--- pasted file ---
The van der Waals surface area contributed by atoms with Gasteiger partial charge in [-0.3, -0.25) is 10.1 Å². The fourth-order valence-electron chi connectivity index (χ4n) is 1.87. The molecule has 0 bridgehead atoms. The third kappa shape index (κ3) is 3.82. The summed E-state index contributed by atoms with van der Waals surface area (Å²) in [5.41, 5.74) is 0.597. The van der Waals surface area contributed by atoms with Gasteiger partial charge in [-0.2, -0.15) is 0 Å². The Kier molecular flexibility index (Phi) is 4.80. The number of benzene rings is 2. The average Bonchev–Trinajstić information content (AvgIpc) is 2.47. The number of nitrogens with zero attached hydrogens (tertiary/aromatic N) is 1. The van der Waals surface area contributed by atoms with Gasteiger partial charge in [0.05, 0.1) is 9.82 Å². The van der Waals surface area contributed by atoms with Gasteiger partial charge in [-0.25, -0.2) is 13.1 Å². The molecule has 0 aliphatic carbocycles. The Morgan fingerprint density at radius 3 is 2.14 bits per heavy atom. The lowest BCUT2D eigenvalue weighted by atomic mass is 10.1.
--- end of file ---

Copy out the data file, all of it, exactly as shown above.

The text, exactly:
The van der Waals surface area contributed by atoms with Gasteiger partial charge in [-0.3, -0.25) is 10.1 Å². The fourth-order valence-electron chi connectivity index (χ4n) is 1.87. The molecule has 0 bridgehead atoms. The third kappa shape index (κ3) is 3.82. The summed E-state index contributed by atoms with van der Waals surface area (Å²) in [5.41, 5.74) is 0.597. The van der Waals surface area contributed by atoms with Gasteiger partial charge in [-0.2, -0.15) is 0 Å². The Kier molecular flexibility index (Phi) is 4.80. The number of benzene rings is 2. The average Bonchev–Trinajstić information content (AvgIpc) is 2.47. The number of nitrogens with zero attached hydrogens (tertiary/aromatic N) is 1. The van der Waals surface area contributed by atoms with Gasteiger partial charge in [0.05, 0.1) is 9.82 Å². The van der Waals surface area contributed by atoms with Gasteiger partial charge in [-0.25, -0.2) is 13.1 Å². The molecule has 0 aliphatic carbocycles. The Morgan fingerprint density at radius 3 is 2.14 bits per heavy atom. The lowest BCUT2D eigenvalue weighted by atomic mass is 10.1.